HeLa cells at 60% confluency were transfected with 1.2 μg of Gag-TC DNA. After 24 h, cells were washed with reduced-serum medium and labeled with ReAsH in serum-reduced medium for 1 h as described above. Cells were then rinsed twice with serum-reduced medium and washed three times for 10 min with 150 μM EDT in serum-reduced medium with no rinses in between. After the EDT washes, cells were either immediately labeled with FlAsH in serum-reduced medium (for the 1-h analysis) or replaced in complete medium for 1.5 or 3 h at 37°C (for the 2.5- and 4-h analyses, respectively). For the latter analyses, at the end of the incubation, cells were again washed twice with serum-reduced medium and then labeled by FlAsH in serum-reduced medium for 1 h as described above. After FlAsH labeling, cells were rinsed twice with serum-reduced medium and washed three times with 250 μM EDT for 10 min in serum-reduced medium with no rinses in between treatments. Cells were then washed twice with PBS and fixed with 3.7% paraformaldehyde (in PBS) for 10 min and either imaged directly or stained with p6Gag antiserum.
VLP production from 293T cells was carried out by transfection in T75 flasks (Corning, Corning, N.Y.) by either using Transit-293T (Mirus Corporation, Madison, Wis.) according to the manufacturer's instructions or CaPO4 transfection (20). Particles from transfected-cell supernatants were purified by pelleting through a 20% sucrose pad at greater than 120,000 × g for 1 h. Immunoblotting was carried out using the Bio-Rad Immun-Star horseradish peroxidase substrate kit. Blots were developed by exposure to Lumifilm (Roche Applied Science, Indianapolis, Ind.) or by image capture with a VeraDoc camera imaging system (Bio-Rad). Antiserum against p24CA was produced by the AIDS Vaccine Program, National Cancer Institute—Frederick. Metabolic labeling of Transit-293T-transfected cells was carried out as follows: 48 h posttransfection, cells were released from the flask by agitation and transferred into 15-ml conical centrifuge tubes, pelleted at 900 × g, washed once in PBS, and preincubated in 1 ml of labeling medium (RPMI 1640 without Met or Cys [Sigma] supplemented with 5% [vol/vol] dialyzed fetal bovine serum [Invitrogen]) for 1 h. This Met-Cys starvation medium was then removed from the cells and replaced with RPMI 1640 with serum and 150 μCi of [35S]Met and 60 μCi of [35S]Cys (ProMix labeling mix, Amersham Biosciences, Piscataway, N.J.) per tube. After a 6-h labeling period, cells were pelleted and lysed in RIPA buffer: 50 mM Tris HCl (pH 8.0), 150 mM NaCl, 1% (vol/vol) Triton X-100, 0.1% (wt/vol) sodium deoxycholate, and 0.1% (wt/vol) SDS. Nuclei were removed from the cell lysates by centrifugation at 2,000 × g to produce cytoplasmic extracts. VLPs from culture supernatants were pelleted by sucrose density centrifugation as described above and lysed in RIPA buffer. HIV-1 Gag proteins were immunoprecipitated with a cocktail of goat p24CA with rabbit p7NC and p6Gag antisera and EZview Sepharose-protein G (Sigma). Beads were washed twice with RIPA buffer, and then precipitates were analyzed by SDS-polyacrylamide gel electrophoresis (PAGE). Dried gels were analyzed by a Personal Molecular Imager FX phosphorimager (Bio-Rad) and quantitated by using Quantity One software (Bio-Rad).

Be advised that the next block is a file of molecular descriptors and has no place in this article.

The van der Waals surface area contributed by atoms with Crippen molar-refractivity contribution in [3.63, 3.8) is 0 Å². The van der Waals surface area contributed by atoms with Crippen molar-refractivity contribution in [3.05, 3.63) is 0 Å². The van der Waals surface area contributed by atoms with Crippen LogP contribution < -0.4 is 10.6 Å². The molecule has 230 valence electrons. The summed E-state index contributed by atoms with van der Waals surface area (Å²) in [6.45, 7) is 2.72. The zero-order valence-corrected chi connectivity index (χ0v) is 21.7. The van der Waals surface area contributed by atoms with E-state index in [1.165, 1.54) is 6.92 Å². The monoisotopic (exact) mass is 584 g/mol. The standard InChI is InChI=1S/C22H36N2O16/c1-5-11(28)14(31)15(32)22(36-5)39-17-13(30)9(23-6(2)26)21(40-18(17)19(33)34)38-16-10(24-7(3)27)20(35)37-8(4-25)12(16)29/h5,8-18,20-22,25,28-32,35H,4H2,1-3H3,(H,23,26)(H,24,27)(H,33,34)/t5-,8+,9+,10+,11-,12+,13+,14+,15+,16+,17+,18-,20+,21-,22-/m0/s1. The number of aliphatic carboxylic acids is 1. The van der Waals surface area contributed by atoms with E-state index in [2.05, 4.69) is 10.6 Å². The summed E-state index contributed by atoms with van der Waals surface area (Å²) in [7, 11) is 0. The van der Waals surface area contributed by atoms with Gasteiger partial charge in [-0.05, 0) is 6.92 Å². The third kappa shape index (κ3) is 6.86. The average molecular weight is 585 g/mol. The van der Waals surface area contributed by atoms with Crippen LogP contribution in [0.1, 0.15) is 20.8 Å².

Thin-section micrographs of positive-stained 293T-transfected cells were obtained as previously described (17). Cells were prepared by transfection with Transit-293T and then harvested and centrifuged at 900 × g for 5 min at room temperature before being placed in the 1.25% (vol/vol) glutaraldehyde fixative solution in PBS.